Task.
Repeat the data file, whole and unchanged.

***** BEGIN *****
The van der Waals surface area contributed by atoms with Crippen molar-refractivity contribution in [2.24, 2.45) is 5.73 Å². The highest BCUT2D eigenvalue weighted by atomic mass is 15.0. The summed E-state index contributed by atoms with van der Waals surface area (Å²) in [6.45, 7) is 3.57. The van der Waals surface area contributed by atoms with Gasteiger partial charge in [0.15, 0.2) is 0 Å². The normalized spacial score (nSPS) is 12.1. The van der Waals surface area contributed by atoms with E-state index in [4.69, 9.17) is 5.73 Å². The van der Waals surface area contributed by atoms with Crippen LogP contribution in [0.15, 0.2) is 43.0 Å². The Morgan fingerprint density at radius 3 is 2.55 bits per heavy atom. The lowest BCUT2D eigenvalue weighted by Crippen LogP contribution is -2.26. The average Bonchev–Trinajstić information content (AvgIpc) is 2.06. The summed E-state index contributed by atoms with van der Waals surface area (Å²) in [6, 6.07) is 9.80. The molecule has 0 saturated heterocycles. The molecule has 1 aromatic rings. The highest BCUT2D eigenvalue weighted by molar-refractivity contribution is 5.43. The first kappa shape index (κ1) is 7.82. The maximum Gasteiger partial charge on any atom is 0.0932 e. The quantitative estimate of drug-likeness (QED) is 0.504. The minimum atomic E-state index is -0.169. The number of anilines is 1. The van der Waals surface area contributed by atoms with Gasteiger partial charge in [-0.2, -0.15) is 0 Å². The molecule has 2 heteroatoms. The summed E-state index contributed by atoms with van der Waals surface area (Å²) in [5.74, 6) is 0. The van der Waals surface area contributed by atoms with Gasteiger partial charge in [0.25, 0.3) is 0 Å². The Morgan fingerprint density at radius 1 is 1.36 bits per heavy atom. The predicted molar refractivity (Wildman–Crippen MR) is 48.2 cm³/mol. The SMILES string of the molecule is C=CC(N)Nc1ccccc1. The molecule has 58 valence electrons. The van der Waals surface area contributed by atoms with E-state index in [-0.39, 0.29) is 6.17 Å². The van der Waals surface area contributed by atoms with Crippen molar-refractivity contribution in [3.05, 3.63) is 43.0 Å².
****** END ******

The van der Waals surface area contributed by atoms with Crippen molar-refractivity contribution in [2.24, 2.45) is 5.73 Å². The highest BCUT2D eigenvalue weighted by atomic mass is 15.0. The summed E-state index contributed by atoms with van der Waals surface area (Å²) in [6.45, 7) is 3.57. The van der Waals surface area contributed by atoms with Gasteiger partial charge in [0.15, 0.2) is 0 Å². The normalized spacial score (nSPS) is 12.1. The van der Waals surface area contributed by atoms with E-state index in [4.69, 9.17) is 5.73 Å². The van der Waals surface area contributed by atoms with Crippen LogP contribution in [0.15, 0.2) is 43.0 Å². The Morgan fingerprint density at radius 3 is 2.55 bits per heavy atom. The lowest BCUT2D eigenvalue weighted by Crippen LogP contribution is -2.26. The average Bonchev–Trinajstić information content (AvgIpc) is 2.06. The summed E-state index contributed by atoms with van der Waals surface area (Å²) in [6, 6.07) is 9.80. The molecule has 0 saturated heterocycles. The molecule has 1 aromatic rings. The highest BCUT2D eigenvalue weighted by molar-refractivity contribution is 5.43. The first kappa shape index (κ1) is 7.82. The maximum Gasteiger partial charge on any atom is 0.0932 e. The quantitative estimate of drug-likeness (QED) is 0.504. The minimum atomic E-state index is -0.169. The number of anilines is 1. The van der Waals surface area contributed by atoms with Gasteiger partial charge in [-0.2, -0.15) is 0 Å². The molecule has 2 heteroatoms. The summed E-state index contributed by atoms with van der Waals surface area (Å²) in [5.74, 6) is 0. The van der Waals surface area contributed by atoms with Gasteiger partial charge in [0.25, 0.3) is 0 Å². The Morgan fingerprint density at radius 1 is 1.36 bits per heavy atom. The predicted molar refractivity (Wildman–Crippen MR) is 48.2 cm³/mol. The SMILES string of the molecule is C=CC(N)Nc1ccccc1. The molecule has 58 valence electrons. The van der Waals surface area contributed by atoms with E-state index in [-0.39, 0.29) is 6.17 Å². The van der Waals surface area contributed by atoms with Crippen molar-refractivity contribution in [3.05, 3.63) is 43.0 Å².